Cannes Lions / Keith Weed - Future of Brands
Keith Weed took to the stage at the Cannes Lions Festival today to discuss the Future of Brands.
The chief marketing and communication officer at Unilever spoke about the importance of embracing influencers, championing sustainable brands and challenging stereotypes of women in advertising.
Weed discussed how the data and creativity sides of marketing are coming together and introduced a concept he called In. In Weed’s marketing equation, the letter I stands for individuals, influencers and impacts. He brought this strategy to life by showing campaign videos from Unilever brands including Axe/Lynx, Magnum and Ben & Jerry’s.
First, he argued that marketers need to explore the concept of ‘individuals’ in more depth. ‘With technology we can market to a single person,’ he said. ‘We’ve gone from mass marketing to massive customisation.’
He then explained that the role of the chief marketing officer has changed immensely and the CMO now needs to work on the ‘micro’ level to understand individuals around the world. However, he was emphatic that this wasn’t a simple shift from macro to micro and instead suggested that technology is now enabling marketers to operate at both a macro and a micro level simultaneously. The brand Axe embodies this strategy. On the one hand, the brand took a broadcast approach through ads like Find Your Magic, while on the other hand, Romeo Reboot, a film that can be personalised according to the viewer’s profile works on a much more individual level.
Second, Weed talked about influencers and described how marketers can now use influencers to ‘engage at scale’. He spoke about the effectiveness of using influencers in marketing and shared Unilever research that found purchase intent goes up by 5.2% if a campaign uses an influencer strategy. While 56% of people are likely to accept advice from their friends, 49% of them are likely to listen to influencers, only a few percentage points behind.
Finally, Weed spoke about the importance of impact. He discussed the importance of purposeful brands and argued that there has been a shift in this respect with Unilever’s sustainable living brands moving faster in 2015 than they did in 2014. These brands, said Weed, grow 30% faster than the rest of Unilever’s portfolio and deliver half of the FMCG giant’s growth. ‘Our top five brands are sustainable living brands,’ said Weed. ‘These are brands with purpose, brands with real meaning. People are engaging with them and engaging at scale. This is the sort of impact that consumers want to see.’ Weed cited that 54% of people would buy a product if it was socially and environmentally sustainable, as long as there is parity of price and performance.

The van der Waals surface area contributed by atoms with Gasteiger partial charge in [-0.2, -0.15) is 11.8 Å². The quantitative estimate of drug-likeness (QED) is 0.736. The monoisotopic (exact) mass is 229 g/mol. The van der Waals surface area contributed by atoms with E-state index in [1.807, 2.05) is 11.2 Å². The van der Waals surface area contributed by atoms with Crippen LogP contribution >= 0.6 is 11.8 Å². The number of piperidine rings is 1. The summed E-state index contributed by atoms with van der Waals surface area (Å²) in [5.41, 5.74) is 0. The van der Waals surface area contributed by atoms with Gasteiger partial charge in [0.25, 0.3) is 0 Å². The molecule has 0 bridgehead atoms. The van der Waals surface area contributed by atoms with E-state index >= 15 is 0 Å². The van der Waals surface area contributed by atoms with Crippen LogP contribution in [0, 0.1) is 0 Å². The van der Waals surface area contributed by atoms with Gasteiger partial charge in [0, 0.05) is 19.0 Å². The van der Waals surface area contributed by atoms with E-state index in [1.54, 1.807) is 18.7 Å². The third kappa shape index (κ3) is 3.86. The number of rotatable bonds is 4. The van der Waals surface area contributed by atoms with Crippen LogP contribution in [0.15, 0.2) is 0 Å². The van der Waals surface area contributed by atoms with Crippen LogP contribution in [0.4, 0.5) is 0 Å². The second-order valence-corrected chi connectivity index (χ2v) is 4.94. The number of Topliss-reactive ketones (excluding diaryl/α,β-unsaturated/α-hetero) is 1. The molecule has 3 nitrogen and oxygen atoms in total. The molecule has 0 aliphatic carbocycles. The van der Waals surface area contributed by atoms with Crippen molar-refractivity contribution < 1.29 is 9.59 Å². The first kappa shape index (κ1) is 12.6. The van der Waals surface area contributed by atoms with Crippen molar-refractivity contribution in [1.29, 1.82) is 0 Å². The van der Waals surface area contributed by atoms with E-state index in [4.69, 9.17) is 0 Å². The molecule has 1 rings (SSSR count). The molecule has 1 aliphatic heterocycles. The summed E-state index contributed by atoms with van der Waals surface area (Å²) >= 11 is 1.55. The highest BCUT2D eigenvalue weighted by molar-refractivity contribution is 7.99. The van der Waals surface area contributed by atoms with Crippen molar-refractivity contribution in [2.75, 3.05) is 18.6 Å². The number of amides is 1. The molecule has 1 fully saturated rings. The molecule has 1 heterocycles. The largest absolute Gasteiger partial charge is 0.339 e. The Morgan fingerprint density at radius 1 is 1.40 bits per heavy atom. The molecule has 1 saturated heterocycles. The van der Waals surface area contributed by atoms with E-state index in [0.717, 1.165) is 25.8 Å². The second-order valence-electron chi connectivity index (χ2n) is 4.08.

Next, he talked about the role that the advertising industry can play in challenging stereotypes, particularly when it comes to the way that women are portrayed. Unilever analysed 1,000 ads and found that 50% of them portrayed women in a stereotypical way: 1% showed women as funny, 2% showed women as intelligent, 3% depicted women as leaders and 12% as non-conformists. The company’s research also found that 40% of women do not identify with the women they see in adverts.
Looking at its own output, Unilever found that its progressive ads were 12% more effective. ‘This is not a moral issue, it’s an economic issue,’ argued Weed. ‘We can create better advertising if we create advertising that is more progressive and that challenges stereotypes.’ He then explained that Unilever aims to portray women in a more authentic manner.
Weed ended his talk by calling for marketers to build their brands in whole new ways. He said: ‘We marketers used to pride ourselves on being ahead of consumers, but now, with technology, consumers are ahead of marketers.’